By Rebecca L. Ross, Charles A. Jones, Jennifer Mathis, Matthew M. Morrissey
On August 30, 2013, the U.S. Court of Appeals for the Ninth Circuit issued an opinion on a contentious environmental insurance coverage issue that has divided state and federal courts. Specifically, in Anderson Brothers, Inc. v. St. Paul Fire and Marine Insurance Co., [enhanced version available to lexis.com subscribers], the Ninth Circuit held that an insured’s receipt of two letters from the U.S. Environmental Protection Agency (“EPA”) triggered its insurer’s duty to defend. Applying Oregon law, the Anderson court determined that Anderson Brothers, Inc.’s (“Anderson”) receipt of two letters from the EPA notifying the company of its potential liability under the Comprehensive Environmental Response, Compensation, and Liability Act (“CERCLA”) constituted a “suit” under the terms of a St. Paul Fire and Marine Insurance Co. (“St. Paul”) policy.
The first letter that Anderson received from the EPA required the company to submit a detailed response to a questionnaire about its activities at a property identified as a CERCLA “Superfund” site. The questionnaire threatened civil penalties of $32,500 per day of noncompliance and required Anderson to respond to 82 inquiries that would necessarily establish its liability under CERCLA. This type of letter is typically referred to as a “Section 104(e) Letter.” Anderson tendered the Section 104(e) Letter to St. Paul and requested that St. Paul provide a legal defense and indemnity. St. Paul declined to provide a defense.
The second letter that Anderson received from the EPA formally identified Anderson as a Potentially Responsible Party (“PRP”) and encouraged the company to participate in settlement discussions with other PRPs. The letter noted that Anderson may be able to avoid litigation and other costs if it agreed to share the clean-up costs with the other PRPs. Anderson tendered the second letter to St. Paul, and St. Paul again declined to provide a defense.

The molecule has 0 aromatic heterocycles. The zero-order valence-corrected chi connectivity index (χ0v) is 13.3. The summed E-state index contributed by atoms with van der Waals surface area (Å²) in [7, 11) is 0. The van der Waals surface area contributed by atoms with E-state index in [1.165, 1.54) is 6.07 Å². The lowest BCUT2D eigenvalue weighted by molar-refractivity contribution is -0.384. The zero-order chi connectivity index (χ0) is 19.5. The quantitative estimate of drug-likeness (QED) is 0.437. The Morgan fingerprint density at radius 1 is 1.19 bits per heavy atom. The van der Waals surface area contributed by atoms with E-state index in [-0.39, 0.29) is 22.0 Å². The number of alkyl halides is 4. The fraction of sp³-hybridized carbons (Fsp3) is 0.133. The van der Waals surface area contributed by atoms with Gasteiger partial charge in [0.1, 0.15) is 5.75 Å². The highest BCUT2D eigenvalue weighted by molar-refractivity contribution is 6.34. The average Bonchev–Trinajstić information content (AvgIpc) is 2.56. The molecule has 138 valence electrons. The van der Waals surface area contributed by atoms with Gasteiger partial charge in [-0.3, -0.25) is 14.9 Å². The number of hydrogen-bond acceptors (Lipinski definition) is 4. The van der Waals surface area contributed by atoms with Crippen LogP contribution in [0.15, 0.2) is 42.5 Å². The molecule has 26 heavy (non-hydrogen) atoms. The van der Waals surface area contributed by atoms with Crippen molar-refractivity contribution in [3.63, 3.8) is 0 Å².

Anderson sued St. Paul alleging that St. Paul breached its duty to defend by failing to provide a legal defense in response to each of the two letters. St. Paul argued that it did not owe a duty to defend because the letters did not constitute a “suit” within the terms of its policy. The Ninth Circuit rejected St. Paul’s argument and upheld the district court’s grant of summary judgment in favor of Anderson.
In reaching this determination, the Ninth Circuit applied the section of the Oregon Environmental Cleanup Assistance Act (the “OECAA”) that provides an explicit definition of a “suit.” The OECAA instructs courts to apply this definition of a “suit” when interpreting comprehensive general liability policies in cases involving the EPA. The OECAA states that “[a]ny action or agreement by the . . . [EPA] against or with an insured in which . . . the [EPA] in writing directs, requests or agrees that an insured take action with respect to contamination within the State of Oregon is equivalent to a suit or lawsuit as those terms are used in any general liability insurance policy.” The Anderson court held that both letters constituted a “suit” within the terms of the OECAA. The court also determined that the usage of the term “suit” in the St. Paul policy was ambiguous.
© TROUTMAN SANDERS LLP. ADVERTISING MATERIAL. These materials are to inform you of developments that may affect your business and are not to be considered legal advice, nor do they create a lawyer-client relationship. Information on previous case results does not guarantee a similar future result. Follow Troutman Sanders on Twitter.
For more information about LexisNexis products and solutions, connect with us through our corporate site